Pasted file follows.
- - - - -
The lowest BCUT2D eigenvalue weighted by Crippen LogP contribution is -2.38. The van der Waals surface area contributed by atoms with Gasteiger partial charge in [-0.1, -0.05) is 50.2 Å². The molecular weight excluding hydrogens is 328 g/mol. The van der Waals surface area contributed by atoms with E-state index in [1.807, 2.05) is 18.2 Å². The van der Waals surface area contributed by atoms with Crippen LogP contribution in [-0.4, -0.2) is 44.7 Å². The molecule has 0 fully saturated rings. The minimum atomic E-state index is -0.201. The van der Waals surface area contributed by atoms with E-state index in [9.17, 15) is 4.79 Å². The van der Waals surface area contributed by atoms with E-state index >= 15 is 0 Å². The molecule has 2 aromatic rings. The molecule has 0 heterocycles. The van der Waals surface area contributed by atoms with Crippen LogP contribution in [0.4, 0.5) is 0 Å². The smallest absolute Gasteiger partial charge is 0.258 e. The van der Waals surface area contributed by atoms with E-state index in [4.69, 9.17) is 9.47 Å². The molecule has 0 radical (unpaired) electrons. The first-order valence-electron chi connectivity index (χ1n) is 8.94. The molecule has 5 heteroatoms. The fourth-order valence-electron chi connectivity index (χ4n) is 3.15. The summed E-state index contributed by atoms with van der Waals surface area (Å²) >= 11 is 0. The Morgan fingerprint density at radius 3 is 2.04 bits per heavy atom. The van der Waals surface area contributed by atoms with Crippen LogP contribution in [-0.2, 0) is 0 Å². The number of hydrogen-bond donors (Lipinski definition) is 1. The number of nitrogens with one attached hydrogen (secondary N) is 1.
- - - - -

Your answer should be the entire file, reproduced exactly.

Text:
The lowest BCUT2D eigenvalue weighted by Crippen LogP contribution is -2.38. The van der Waals surface area contributed by atoms with Gasteiger partial charge in [-0.1, -0.05) is 50.2 Å². The molecular weight excluding hydrogens is 328 g/mol. The van der Waals surface area contributed by atoms with E-state index in [1.807, 2.05) is 18.2 Å². The van der Waals surface area contributed by atoms with Crippen LogP contribution in [-0.4, -0.2) is 44.7 Å². The molecule has 0 fully saturated rings. The minimum atomic E-state index is -0.201. The van der Waals surface area contributed by atoms with E-state index in [9.17, 15) is 4.79 Å². The van der Waals surface area contributed by atoms with E-state index >= 15 is 0 Å². The molecule has 2 aromatic rings. The molecule has 0 heterocycles. The van der Waals surface area contributed by atoms with Crippen LogP contribution in [0.4, 0.5) is 0 Å². The smallest absolute Gasteiger partial charge is 0.258 e. The van der Waals surface area contributed by atoms with E-state index in [4.69, 9.17) is 9.47 Å². The molecule has 0 radical (unpaired) electrons. The first-order valence-electron chi connectivity index (χ1n) is 8.94. The molecule has 5 heteroatoms. The fourth-order valence-electron chi connectivity index (χ4n) is 3.15. The summed E-state index contributed by atoms with van der Waals surface area (Å²) >= 11 is 0. The Morgan fingerprint density at radius 3 is 2.04 bits per heavy atom. The van der Waals surface area contributed by atoms with Crippen LogP contribution in [-0.2, 0) is 0 Å². The number of hydrogen-bond donors (Lipinski definition) is 1. The number of nitrogens with one attached hydrogen (secondary N) is 1.